What should I be paying?
Owning a hydrogen-powered car in Britain is not easy. Mainly because there aren’t many filling stations. As of right now there are 26, and unless you live close to or pass one regularly, we wouldn’t recommend you buy an FCV. Not until the infrastructure is in place. We’ve come this far without mentioning the Nexo’s range, but now’s the time. On the NEDC cycle it’s 500 miles, which is bloody impressive. Real world Hyundai estimates around 370 miles, which is still more than, say, a Tesla will do day-to-day, and on-par with internal combustion-powered cars.
Second problem is that the FCVs themselves are often prohibitively expensive. Pricing and UK specs haven’t been announced for the Nexo yet, but the old ix35 FCV sold for £53,105 and what’s likely to be the Hyundai’s main competitor – the Toyota Mirai – is £66,000. When it arrives in the UK in early 2019, the Nexo will not be a cheap car. Far from it, in fact. But if you’re a committed early adopter odds are there’ll be some kind of lease deal that takes the sting out of it.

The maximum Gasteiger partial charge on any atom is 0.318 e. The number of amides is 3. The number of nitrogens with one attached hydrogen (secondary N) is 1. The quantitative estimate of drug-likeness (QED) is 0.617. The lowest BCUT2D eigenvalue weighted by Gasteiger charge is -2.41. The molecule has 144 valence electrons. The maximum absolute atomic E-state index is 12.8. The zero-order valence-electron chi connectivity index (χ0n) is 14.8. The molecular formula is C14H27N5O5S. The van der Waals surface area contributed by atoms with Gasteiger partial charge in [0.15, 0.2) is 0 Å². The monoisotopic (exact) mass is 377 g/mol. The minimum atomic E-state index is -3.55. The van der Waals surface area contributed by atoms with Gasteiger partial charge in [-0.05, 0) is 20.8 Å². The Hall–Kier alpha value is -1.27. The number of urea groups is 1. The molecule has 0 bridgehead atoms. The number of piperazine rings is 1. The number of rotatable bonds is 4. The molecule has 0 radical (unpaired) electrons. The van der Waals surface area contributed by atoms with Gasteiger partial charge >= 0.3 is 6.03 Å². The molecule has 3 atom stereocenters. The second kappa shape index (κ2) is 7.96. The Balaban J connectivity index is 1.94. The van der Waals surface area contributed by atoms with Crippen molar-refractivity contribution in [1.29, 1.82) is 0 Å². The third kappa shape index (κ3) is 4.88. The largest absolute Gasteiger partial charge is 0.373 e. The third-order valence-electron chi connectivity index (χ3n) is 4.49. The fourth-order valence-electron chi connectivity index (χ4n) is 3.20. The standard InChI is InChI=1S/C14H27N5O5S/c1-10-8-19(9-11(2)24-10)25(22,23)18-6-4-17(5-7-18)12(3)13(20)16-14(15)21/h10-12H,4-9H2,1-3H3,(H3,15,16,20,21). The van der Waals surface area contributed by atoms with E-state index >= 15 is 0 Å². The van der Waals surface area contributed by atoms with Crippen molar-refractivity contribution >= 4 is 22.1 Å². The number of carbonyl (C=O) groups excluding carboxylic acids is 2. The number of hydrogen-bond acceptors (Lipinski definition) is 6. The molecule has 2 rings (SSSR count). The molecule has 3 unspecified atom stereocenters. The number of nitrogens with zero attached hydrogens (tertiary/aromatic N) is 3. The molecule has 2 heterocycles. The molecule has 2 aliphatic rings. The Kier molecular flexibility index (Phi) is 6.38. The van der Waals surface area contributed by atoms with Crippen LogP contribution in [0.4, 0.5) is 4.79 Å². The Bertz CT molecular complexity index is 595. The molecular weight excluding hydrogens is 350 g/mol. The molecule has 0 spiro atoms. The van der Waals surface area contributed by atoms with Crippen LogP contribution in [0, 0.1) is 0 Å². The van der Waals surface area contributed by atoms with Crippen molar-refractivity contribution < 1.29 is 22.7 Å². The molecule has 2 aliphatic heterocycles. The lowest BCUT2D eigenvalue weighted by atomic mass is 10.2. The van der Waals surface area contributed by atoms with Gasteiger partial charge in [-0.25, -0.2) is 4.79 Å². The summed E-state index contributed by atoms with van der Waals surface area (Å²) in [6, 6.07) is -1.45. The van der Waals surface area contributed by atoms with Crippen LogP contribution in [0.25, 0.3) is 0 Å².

But for the expense, the Nexo is a much more attractive proposition than the ix35 because its powertrain is so much more durable. “A highly durable membrane electrode catalyst and new drive control technology” means the Nexo has “unprecedented durability that is on a par with an internal combustion engine vehicle of at least 10 years and 160,000 kilometers (100,000 miles)” says its maker. In layman’s terms, you’ve got a decade before the fuel cell is spent and you need a new car. The ix35 would only last five years. Still, expect residuals for nine-year Nexos to be genuinely catastrophic.